More than 50 million people consider themselves content creators, sharing everything from their hobbies, daily routines, and thoughts online. Thanks to emerging business tools and increased influencer marketing budgets, many are able to secure brand deals and turn influencing into a full-time gig.
Now, a subset of creators is capitalizing on their personal brand in a new way: launching product brands of their own. We’ve seen this with YouTuber Emma Chamberlain’s coffee company and TikToker Charli D’Amelio’s fragrance brand. But even influencers who aren’t as high-profile as these two are getting in on the action.
The trend makes sense: successful creators have a built-in and loyal audience to advertise to. But a large following doesn’t guarantee business success, especially if venturing into product categories in the increasingly crowded food, beauty, and fashion markets.
I’ve identified three steps creators should take when launching a product: find the right niche, nail down logistical details to launch, and finally, build a robust distribution strategy to ensure growth.
1. In a crowded landscape, consider unique sectors
As it stands, creators are largely operating within the food, beauty and fashion categories, which can make it harder for new entrants to compete. Branching out into less crowded and niche areas, or at least taking a starkly different approach, is a smart move.
Influencer Tessa Barton founded her own photo editing app, Tezza, in 2018. It’s been downloaded over 10 million times, and more than 350 million photos and videos have been edited on the platform. Instagram influencer Dani Austin Ramirez is another example of this approach. After experiencing hair loss, she conducted extensive research into scalp health and eventually launched Divi. This scalp serum helps those suffering from hair loss, whether it’s due to postpartum, an illness, stress, or another reason.
2. Get up and running with direct-to-consumer sales
After creators solidify their product or service, they need to work through logistical details to determine how they will get their product or service into the hands of their followers as consumers.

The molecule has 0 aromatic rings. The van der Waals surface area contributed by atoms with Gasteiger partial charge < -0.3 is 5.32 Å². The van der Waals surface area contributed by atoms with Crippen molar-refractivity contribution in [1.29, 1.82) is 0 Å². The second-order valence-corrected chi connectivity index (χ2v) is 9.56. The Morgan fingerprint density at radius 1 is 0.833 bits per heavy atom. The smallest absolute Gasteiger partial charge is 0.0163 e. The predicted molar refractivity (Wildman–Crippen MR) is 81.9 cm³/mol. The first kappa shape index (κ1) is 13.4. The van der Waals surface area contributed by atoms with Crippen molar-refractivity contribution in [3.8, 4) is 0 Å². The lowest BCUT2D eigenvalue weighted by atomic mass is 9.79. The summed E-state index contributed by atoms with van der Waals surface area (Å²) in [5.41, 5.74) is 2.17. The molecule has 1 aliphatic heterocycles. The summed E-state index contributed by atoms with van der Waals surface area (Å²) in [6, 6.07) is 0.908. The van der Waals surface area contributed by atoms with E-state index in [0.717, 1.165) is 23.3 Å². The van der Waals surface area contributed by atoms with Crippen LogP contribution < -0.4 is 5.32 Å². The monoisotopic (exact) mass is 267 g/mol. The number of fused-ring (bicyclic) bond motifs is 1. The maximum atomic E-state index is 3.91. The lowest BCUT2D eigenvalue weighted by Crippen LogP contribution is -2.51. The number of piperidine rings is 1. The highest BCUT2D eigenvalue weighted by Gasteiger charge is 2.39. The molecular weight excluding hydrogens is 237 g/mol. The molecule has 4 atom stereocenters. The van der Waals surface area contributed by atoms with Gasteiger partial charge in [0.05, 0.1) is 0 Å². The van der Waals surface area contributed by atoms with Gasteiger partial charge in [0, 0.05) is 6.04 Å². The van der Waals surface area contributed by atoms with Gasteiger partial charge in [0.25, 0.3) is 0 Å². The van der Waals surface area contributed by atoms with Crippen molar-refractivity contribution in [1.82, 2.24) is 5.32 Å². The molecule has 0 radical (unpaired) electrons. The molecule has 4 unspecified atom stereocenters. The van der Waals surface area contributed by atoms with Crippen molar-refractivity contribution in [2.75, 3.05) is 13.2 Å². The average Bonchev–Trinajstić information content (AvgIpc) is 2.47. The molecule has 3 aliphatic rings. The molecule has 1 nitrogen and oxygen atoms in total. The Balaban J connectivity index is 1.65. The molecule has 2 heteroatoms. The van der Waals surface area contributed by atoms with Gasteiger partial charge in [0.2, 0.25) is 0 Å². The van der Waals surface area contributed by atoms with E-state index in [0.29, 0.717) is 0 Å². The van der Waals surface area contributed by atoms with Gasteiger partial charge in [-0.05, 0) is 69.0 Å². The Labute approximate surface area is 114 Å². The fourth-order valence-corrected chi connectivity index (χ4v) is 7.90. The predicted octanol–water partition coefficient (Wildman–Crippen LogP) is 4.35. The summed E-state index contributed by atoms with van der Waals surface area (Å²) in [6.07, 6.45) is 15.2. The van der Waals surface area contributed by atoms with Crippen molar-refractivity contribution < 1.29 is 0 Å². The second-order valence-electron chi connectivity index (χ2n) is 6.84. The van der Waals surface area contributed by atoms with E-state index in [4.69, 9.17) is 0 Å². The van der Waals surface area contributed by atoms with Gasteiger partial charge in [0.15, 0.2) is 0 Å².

Often direct-to-consumer is the best mode of starting to sell and test out a product. But there is a lot involved with getting a system set-up to do this. Luckily, several start-ups are popping up to help creators get up and running.
Pietra, founded in 2019, specifically helps creators start their own brands by taking some of the more difficult logistical issues off their plate. The company connects creators with suppliers, handles order fulfillment, and provides an ecommerce shop to start selling online.
Products on Pietra include everything from leather goods to fragrances to food products and nearly every other type of ecommerce brand. Examples of creator-built brands that Pietra supports include Suckerz, an organic, low-sugar candy founded by Kasey Stewart and Tiana Haraguchi, as well as Smoke Roses, organic smoking products by Charly Jordan.
For creators in the fitness space, Headline portfolio company, Playbook, connects creators with an audience who will pay for their exercise training and technique content. The app allows athletes, trainers, yoga teachers, and fitness influencers to film and post workouts, engage with their fans, and track performance.
3. Grow your brand through an omnichannel approach
Operating as a D2C business can help creators get started and reach their followers, but like any company, in order to continue to scale, it’s critical to get in front of new consumers. One way to do that is by partnering with a third-party retailer, whether that’s a legacy retail store or a start-up.
Many of the most successful influencer brands have taken this path. Emma Chamberlain’s sustainable coffee company struck a deal with Headline portfolio company, Gopuff to sell her products through their app. ITEM Beauty by Addison Rae is now sold in Sephora. And the D’Amelio sisters’ clothing line, Social Tourist, is in partnership with Hollister.
If the goal is to become a brand that grows and sticks around, creators can’t ignore the reach and marketing made available to them when working with national retailers and platforms.
Winners will prioritize multifaceted distribution
We're entering an era in which creators don't just make a living by promoting other brands, but by creating their own products. At the same time, consumers are looking to buy from personalities they like, trust, and relate to.
While the market is ripe for opportunity, developing a well-thought-out and versatile distribution strategy will determine creators’ product success. This era of commerce’s top winners will be the ones who create a competitive product and pursue many ways of getting their products into people's hands.